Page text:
If you’re looking to invest in UK rental property and wish to take advantage of historically low interest rates, what are your options for borrowing money as an expat still living outside the UK?
According to newspaper reports this week, the UK and its people are awash with optimism about the country’s future post-Brexit. Many expect house prices to come surging back, after having suffered a year or two in the doldrums. Moreover, with prices still unaffordable for the majority of British people, rental remains an excellent opportunity.
For those British expats abroad who want to keep a toe-hold in British property, buying an investment property in the UK can be an appealing prospect too. Many earn exceptionally well overseas while enjoying lower living costs, and wish to invest that cash in the UK. But British property is expensive, so if you need to borrow a little extra in the UK, what are your options?
There are no restrictions on buying UK property from abroad, whether you are a British citizen or not – but borrowing funds can be tougher. So if you’re living abroad, how can you get a buy-to-let mortgage?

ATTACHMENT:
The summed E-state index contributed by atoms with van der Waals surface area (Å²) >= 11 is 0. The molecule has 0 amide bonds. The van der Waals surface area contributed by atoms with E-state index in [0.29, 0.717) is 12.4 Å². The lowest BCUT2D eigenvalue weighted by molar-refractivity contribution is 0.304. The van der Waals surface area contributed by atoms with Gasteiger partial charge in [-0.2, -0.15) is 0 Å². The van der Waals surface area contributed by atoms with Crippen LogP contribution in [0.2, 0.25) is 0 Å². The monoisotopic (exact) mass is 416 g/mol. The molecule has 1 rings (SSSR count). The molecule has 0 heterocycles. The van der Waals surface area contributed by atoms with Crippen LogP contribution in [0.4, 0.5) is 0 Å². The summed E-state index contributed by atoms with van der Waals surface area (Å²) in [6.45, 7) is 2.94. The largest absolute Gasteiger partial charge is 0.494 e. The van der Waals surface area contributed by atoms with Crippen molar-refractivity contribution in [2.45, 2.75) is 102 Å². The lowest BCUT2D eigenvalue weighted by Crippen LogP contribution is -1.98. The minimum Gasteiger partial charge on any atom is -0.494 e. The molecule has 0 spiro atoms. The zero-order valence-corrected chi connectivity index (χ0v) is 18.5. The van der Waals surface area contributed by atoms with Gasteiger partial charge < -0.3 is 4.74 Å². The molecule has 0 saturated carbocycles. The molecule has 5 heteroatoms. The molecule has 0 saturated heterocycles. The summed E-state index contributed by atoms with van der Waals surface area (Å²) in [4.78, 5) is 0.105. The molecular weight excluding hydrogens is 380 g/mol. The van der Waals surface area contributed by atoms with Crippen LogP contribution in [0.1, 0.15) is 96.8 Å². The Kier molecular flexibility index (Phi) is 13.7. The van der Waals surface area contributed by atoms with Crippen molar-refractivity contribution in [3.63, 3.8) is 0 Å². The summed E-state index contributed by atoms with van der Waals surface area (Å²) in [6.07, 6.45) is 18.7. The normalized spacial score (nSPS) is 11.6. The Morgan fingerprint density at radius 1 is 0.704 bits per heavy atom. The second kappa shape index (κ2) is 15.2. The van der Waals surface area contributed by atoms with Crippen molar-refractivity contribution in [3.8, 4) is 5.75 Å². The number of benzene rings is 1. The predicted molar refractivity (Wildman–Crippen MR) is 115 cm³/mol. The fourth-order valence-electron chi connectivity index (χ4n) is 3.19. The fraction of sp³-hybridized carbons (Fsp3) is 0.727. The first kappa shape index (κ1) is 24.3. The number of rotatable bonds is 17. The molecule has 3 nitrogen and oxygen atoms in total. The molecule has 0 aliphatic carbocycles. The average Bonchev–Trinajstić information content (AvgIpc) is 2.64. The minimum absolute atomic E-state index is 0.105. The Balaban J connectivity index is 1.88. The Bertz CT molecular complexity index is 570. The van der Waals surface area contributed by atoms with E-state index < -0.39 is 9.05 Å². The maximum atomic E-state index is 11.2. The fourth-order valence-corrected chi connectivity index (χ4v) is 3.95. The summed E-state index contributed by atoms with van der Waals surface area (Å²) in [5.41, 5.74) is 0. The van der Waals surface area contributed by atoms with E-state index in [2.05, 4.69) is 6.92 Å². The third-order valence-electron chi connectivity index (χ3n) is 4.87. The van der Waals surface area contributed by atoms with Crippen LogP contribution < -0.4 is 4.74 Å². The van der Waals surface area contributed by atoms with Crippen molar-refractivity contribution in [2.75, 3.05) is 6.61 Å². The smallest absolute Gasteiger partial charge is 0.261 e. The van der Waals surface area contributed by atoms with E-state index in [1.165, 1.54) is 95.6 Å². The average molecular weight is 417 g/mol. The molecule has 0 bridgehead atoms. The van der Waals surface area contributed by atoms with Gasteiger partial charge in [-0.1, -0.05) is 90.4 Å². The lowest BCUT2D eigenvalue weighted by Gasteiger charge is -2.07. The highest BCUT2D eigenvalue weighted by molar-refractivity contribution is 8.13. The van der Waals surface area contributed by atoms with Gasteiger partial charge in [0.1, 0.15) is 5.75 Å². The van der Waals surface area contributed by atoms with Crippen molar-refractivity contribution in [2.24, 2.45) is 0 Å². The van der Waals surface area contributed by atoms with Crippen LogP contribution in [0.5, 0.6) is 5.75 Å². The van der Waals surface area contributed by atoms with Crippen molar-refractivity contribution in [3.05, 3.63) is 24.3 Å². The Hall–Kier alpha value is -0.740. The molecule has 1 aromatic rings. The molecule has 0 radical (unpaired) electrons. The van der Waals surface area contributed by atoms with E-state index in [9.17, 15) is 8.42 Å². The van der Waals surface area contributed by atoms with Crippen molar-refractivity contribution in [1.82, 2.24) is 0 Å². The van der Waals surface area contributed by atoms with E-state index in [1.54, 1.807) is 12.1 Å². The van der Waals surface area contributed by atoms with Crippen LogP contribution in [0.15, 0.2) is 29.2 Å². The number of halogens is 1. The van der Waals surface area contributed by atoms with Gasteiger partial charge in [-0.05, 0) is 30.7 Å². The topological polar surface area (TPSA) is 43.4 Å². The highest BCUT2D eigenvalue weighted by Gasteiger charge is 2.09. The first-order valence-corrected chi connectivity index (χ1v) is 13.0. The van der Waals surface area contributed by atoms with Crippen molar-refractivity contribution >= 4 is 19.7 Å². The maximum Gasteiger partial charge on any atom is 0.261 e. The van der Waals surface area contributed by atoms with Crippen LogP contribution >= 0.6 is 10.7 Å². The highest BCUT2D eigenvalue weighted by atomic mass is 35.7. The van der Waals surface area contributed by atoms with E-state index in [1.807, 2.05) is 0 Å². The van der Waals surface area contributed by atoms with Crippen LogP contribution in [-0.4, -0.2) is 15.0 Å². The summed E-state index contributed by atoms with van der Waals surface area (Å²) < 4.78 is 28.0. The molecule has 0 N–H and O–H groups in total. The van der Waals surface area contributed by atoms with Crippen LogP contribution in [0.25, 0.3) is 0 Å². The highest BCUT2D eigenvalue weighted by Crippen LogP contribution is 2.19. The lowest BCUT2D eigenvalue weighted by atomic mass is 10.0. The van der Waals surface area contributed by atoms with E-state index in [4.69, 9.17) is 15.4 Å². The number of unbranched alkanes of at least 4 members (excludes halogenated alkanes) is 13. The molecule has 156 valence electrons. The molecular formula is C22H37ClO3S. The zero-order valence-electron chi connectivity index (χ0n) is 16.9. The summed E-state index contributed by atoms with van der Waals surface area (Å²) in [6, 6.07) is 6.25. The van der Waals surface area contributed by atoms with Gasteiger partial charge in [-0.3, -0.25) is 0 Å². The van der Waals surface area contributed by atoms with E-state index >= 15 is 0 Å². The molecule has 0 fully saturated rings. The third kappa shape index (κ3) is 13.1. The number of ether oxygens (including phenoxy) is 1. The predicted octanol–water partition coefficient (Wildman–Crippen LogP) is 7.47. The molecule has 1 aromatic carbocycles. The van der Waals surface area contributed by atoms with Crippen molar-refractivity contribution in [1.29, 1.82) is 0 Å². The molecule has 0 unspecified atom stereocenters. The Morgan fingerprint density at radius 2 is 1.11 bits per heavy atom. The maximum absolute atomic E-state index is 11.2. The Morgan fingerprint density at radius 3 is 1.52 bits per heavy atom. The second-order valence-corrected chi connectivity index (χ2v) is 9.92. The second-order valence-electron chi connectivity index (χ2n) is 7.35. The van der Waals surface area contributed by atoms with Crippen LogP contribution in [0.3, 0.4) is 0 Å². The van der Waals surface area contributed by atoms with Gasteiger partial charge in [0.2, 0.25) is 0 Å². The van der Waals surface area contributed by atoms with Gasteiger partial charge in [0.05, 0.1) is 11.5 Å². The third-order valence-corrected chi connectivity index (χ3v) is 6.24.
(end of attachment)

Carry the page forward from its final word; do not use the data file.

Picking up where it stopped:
Regulations and restrictions
It’s certainly more complicated to get a buy-to-let mortgage from abroad, due to strict regulations that are intended to curb the reckless borrowing that led to the financial crisis. Whether you can afford the property now comes down to evidence, and the effort of proving that across borders tends to increase the cost.
There are two also two additional complications. Firstly, people who are paid in two different countries in the EU tend to come under much closer tax scrutiny, and this has put off some lenders. Secondly, there are other anomalies for some countries. For example, there is a treaty between Australia and the UK that, in theory at least, prevents each others’ banks lending to each others’ residents.
Then there are concerns about exchange rate fluctuations affecting affordability – although there are certainly ways around that.
Buying in the UK is safe, but your money is exposed to ‘currency risk’. Read the Property Buyer’s Guide to Currency.
However, it’s far from impossible and there are deals available, with some new companies getting into the market. The basic requirements are for the property to cover its repayments by its rental income. That is because if you need to make up the shortfall the lender will be concerned about exchange rate volatility.
How much more will you pay as a buy-to-let borrower based overseas? Probably around 1.5% higher on average. We have seen two-year fixed rate mortgages specifically for expats at 3.69% and a five-year fixed from 3.99%. Fees can be higher too, at around 1.75%.
You will also normally need a 25 or 30% deposit when buying from abroad.